The Learning Curve Of The Gulf War

1890 words - 8 pages

When most Americans remember the Gulf War, it is often thought of as a quick, concise, yet the intense military campaign that resulted in an easy victory. The proverbial battle between good and evil was the conception. In reality, a host of troubles within the conflicts of Operation Desert Shield and Operation Desert Storm, which became known as The Gulf War of 1990-1991 ensued.
As the war progressed, the U.S. Military dealt with staggering numbers of unnecessary deaths of soldiers within its own, within the troops of the allies, and the unfortunate rising death toll seen in the Iraqi civilian population. Many more catastrophes were avoided due to the incompetence of the Iraqi military, or just by the chance of pure luck alone. Friendly fire was the cause of 24 percent of all Americans killed in action during the war. According to Andrew Rosenthal’s “No Choice But Force Bush Declares” in the New York Times, as critical as the statistics sound, 35 of the 146 Americans killed in action were killed by their own compatriots. This is a figure, that military officers consider as relatively low. “You have to put the number of friendly casualties in context,” says Jack Jacobs, a retired Army Colonel who received the Medal of Honor during the Vietnam War. “Anything larger than zero is a lot. But with so few casualties overall, the friendly fire number seems large. The reality is, it is a lot lower than it would have been for a similar operation in Vietnam or World War II.” It was surely a travesty, that a considerable sum of British troops also fell victim to more U.S. weapons than those weapons used by Iraqi forces. In addition to the distinct danger that ensued from the warzone, and the battlefield, there was harsh criticism post war on two training fronts; the first was the insufficient preparations of the troops in the use of dangerous chemical warfare, both biological and chemical.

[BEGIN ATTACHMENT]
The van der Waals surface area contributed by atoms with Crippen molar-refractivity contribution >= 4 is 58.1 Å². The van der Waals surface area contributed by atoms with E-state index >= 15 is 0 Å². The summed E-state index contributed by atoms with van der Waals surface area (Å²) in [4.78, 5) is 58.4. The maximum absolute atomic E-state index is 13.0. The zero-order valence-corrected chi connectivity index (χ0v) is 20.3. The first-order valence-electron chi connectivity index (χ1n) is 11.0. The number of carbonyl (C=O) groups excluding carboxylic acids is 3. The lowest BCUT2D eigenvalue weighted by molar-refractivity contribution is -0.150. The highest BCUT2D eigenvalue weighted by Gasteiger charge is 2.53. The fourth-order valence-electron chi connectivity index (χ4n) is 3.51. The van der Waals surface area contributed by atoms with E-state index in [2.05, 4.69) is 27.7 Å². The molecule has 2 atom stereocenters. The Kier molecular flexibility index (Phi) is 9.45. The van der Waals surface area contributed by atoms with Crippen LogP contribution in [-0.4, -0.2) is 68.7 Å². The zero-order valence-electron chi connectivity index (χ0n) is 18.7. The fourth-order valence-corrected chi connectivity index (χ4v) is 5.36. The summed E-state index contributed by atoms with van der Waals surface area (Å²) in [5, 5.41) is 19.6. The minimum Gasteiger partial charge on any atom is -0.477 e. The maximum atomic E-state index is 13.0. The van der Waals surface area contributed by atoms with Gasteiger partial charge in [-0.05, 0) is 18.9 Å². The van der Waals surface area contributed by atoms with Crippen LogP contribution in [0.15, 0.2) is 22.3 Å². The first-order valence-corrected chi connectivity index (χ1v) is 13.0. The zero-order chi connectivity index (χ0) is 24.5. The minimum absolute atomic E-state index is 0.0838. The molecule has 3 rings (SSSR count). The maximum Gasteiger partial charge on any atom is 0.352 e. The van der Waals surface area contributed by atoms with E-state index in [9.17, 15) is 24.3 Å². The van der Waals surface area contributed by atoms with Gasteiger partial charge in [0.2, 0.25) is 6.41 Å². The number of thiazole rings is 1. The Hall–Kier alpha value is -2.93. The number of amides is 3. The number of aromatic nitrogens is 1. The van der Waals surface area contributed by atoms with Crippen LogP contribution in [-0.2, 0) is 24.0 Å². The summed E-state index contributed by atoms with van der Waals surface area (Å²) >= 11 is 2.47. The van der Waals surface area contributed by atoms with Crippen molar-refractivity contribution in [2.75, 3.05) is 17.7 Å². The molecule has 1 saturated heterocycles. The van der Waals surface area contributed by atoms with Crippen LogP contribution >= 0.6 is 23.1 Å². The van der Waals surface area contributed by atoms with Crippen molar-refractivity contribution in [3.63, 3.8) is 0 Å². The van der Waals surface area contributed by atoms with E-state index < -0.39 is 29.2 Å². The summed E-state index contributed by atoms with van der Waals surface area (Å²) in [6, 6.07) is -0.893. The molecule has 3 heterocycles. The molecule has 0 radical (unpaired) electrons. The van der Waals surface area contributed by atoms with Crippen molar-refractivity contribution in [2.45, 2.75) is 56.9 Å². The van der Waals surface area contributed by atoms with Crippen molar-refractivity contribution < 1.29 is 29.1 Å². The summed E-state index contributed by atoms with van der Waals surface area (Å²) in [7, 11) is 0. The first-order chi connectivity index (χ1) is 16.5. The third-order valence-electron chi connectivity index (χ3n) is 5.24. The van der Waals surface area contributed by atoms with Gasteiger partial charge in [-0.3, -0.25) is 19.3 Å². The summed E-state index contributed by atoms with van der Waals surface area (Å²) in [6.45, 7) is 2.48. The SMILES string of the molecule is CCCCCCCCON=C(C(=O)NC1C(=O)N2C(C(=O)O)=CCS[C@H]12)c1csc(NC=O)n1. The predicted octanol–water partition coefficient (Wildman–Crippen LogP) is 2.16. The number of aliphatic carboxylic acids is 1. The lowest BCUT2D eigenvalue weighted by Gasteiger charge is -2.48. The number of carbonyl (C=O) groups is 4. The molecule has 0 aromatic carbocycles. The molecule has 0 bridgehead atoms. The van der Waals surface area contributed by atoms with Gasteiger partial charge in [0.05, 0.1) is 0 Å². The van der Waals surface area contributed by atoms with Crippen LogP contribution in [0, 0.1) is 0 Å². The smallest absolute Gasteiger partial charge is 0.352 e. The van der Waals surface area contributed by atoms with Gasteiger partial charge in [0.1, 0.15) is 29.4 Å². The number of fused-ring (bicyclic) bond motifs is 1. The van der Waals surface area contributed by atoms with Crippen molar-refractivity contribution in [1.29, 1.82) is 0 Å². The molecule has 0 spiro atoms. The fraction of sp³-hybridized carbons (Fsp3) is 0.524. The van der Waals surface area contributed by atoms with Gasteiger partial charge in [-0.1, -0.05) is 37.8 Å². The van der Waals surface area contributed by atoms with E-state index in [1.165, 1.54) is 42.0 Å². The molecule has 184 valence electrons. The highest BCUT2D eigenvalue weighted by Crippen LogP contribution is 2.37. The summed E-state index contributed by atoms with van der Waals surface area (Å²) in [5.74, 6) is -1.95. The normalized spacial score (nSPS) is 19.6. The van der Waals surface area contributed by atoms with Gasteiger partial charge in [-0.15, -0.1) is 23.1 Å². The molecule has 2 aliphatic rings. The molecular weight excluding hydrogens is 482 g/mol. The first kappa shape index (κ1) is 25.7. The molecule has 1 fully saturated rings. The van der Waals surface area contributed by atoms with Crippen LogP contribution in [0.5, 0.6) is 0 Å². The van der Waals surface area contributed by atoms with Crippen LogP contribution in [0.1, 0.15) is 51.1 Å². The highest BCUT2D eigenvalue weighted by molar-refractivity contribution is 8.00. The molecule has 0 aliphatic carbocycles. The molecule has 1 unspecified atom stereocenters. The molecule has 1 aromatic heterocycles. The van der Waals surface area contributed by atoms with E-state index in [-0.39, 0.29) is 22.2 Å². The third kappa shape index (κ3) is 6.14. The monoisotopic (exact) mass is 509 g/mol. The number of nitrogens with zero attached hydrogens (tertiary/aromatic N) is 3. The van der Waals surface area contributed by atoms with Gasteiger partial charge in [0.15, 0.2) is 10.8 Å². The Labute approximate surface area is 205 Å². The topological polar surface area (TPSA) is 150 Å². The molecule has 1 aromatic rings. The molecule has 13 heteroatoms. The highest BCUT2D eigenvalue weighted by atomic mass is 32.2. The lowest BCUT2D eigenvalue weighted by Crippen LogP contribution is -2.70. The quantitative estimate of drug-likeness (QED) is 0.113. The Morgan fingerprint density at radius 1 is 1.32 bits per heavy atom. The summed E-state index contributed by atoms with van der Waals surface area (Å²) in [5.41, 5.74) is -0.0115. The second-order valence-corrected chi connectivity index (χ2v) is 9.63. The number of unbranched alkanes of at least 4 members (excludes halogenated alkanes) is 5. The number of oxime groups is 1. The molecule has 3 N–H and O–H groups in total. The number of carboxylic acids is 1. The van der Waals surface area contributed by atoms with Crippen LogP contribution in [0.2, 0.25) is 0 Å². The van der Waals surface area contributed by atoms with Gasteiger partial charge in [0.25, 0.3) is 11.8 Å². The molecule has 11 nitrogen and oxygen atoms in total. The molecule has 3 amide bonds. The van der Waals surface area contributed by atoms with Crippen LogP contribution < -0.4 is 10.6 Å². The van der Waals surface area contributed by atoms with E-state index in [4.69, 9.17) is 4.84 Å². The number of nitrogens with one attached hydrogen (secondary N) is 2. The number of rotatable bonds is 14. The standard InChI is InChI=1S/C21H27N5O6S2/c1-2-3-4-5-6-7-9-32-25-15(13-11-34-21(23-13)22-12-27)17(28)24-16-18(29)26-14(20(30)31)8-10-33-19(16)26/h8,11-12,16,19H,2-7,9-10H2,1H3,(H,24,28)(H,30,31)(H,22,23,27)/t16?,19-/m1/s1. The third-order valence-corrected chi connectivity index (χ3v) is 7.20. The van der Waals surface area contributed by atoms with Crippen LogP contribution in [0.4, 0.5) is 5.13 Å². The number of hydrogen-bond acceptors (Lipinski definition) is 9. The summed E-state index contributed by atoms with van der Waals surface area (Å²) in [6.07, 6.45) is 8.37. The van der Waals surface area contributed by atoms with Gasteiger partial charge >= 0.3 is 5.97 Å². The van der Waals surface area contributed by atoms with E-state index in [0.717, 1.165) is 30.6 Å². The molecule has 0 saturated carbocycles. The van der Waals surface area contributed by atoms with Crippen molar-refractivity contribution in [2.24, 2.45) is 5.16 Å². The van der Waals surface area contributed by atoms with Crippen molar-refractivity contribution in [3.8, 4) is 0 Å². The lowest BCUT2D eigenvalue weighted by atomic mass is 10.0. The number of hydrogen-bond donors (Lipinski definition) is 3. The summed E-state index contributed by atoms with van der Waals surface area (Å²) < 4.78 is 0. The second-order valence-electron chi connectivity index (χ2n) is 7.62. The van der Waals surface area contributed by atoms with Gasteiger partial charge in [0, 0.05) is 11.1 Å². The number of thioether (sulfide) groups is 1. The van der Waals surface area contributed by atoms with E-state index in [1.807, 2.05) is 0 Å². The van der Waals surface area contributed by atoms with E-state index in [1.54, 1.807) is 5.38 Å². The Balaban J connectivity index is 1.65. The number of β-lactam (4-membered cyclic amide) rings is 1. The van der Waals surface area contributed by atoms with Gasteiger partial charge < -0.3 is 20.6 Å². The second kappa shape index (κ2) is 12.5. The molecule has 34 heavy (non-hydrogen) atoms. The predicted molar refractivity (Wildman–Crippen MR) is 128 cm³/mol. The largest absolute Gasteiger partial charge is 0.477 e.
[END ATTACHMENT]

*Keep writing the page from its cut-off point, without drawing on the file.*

Secondly, was exhaustion that was experienced by soldiers on all sides. The extreme overuse of, as they became known as, “Go Pills”. Steady and continuous dosing to our soldiers of these amphetamines, causing addiction issues for many soldiers, so that they may endure long spans of time and alertness on long missions and during the long days and even longer nights in a warzone.
Also, gross miscalculations about the effectiveness of vaccines for soldiers placed the entire forces, we were dependent upon at risk. The revengeful spirit within the occupying forces of Iraq, along with the Iraqi Republican Guard’s determination to survive also had grim consequences: the health condition known as the Gulf War Syndrome, a medically unexplained illness that affects veterans off this war and is diagnosed by evaluating a variety of symptoms which include fatigue, headaches, joint pain, indigestion, insomnia, dizziness, respiratory disorders, and memory problems, according to The U.S. Department of Veteran Affairs.
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